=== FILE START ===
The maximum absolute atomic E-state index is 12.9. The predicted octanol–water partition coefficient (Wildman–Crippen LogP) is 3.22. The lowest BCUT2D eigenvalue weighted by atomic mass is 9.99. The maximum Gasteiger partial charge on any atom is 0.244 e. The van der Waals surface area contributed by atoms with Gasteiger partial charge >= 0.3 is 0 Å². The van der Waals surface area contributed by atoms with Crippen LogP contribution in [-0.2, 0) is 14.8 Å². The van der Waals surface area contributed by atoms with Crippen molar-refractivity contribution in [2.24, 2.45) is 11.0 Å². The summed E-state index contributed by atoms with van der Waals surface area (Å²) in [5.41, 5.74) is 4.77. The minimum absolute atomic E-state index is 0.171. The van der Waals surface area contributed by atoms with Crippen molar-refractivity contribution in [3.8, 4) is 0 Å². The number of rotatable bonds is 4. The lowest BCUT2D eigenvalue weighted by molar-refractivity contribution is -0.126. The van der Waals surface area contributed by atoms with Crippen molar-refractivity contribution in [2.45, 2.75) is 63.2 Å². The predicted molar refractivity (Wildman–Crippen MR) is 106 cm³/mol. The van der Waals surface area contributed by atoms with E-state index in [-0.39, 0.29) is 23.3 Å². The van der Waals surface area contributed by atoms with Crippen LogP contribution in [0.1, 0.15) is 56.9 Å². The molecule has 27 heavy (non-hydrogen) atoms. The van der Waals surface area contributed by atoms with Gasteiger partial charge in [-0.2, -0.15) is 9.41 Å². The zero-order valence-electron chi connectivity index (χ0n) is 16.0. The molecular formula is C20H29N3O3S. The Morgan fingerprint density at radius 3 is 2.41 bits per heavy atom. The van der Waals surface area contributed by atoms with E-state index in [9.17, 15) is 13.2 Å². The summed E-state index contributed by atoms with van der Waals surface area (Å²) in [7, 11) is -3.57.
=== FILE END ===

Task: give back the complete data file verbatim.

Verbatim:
The maximum absolute atomic E-state index is 12.9. The predicted octanol–water partition coefficient (Wildman–Crippen LogP) is 3.22. The lowest BCUT2D eigenvalue weighted by atomic mass is 9.99. The maximum Gasteiger partial charge on any atom is 0.244 e. The van der Waals surface area contributed by atoms with Gasteiger partial charge >= 0.3 is 0 Å². The van der Waals surface area contributed by atoms with Crippen LogP contribution in [-0.2, 0) is 14.8 Å². The van der Waals surface area contributed by atoms with Crippen molar-refractivity contribution in [2.24, 2.45) is 11.0 Å². The summed E-state index contributed by atoms with van der Waals surface area (Å²) in [5.41, 5.74) is 4.77. The minimum absolute atomic E-state index is 0.171. The van der Waals surface area contributed by atoms with Crippen molar-refractivity contribution in [3.8, 4) is 0 Å². The number of rotatable bonds is 4. The lowest BCUT2D eigenvalue weighted by molar-refractivity contribution is -0.126. The van der Waals surface area contributed by atoms with Crippen molar-refractivity contribution in [2.45, 2.75) is 63.2 Å². The predicted molar refractivity (Wildman–Crippen MR) is 106 cm³/mol. The van der Waals surface area contributed by atoms with E-state index in [-0.39, 0.29) is 23.3 Å². The van der Waals surface area contributed by atoms with Crippen LogP contribution in [0.1, 0.15) is 56.9 Å². The molecule has 27 heavy (non-hydrogen) atoms. The van der Waals surface area contributed by atoms with Gasteiger partial charge in [-0.2, -0.15) is 9.41 Å². The zero-order valence-electron chi connectivity index (χ0n) is 16.0. The molecular formula is C20H29N3O3S. The Morgan fingerprint density at radius 3 is 2.41 bits per heavy atom. The van der Waals surface area contributed by atoms with E-state index in [9.17, 15) is 13.2 Å². The summed E-state index contributed by atoms with van der Waals surface area (Å²) in [7, 11) is -3.57.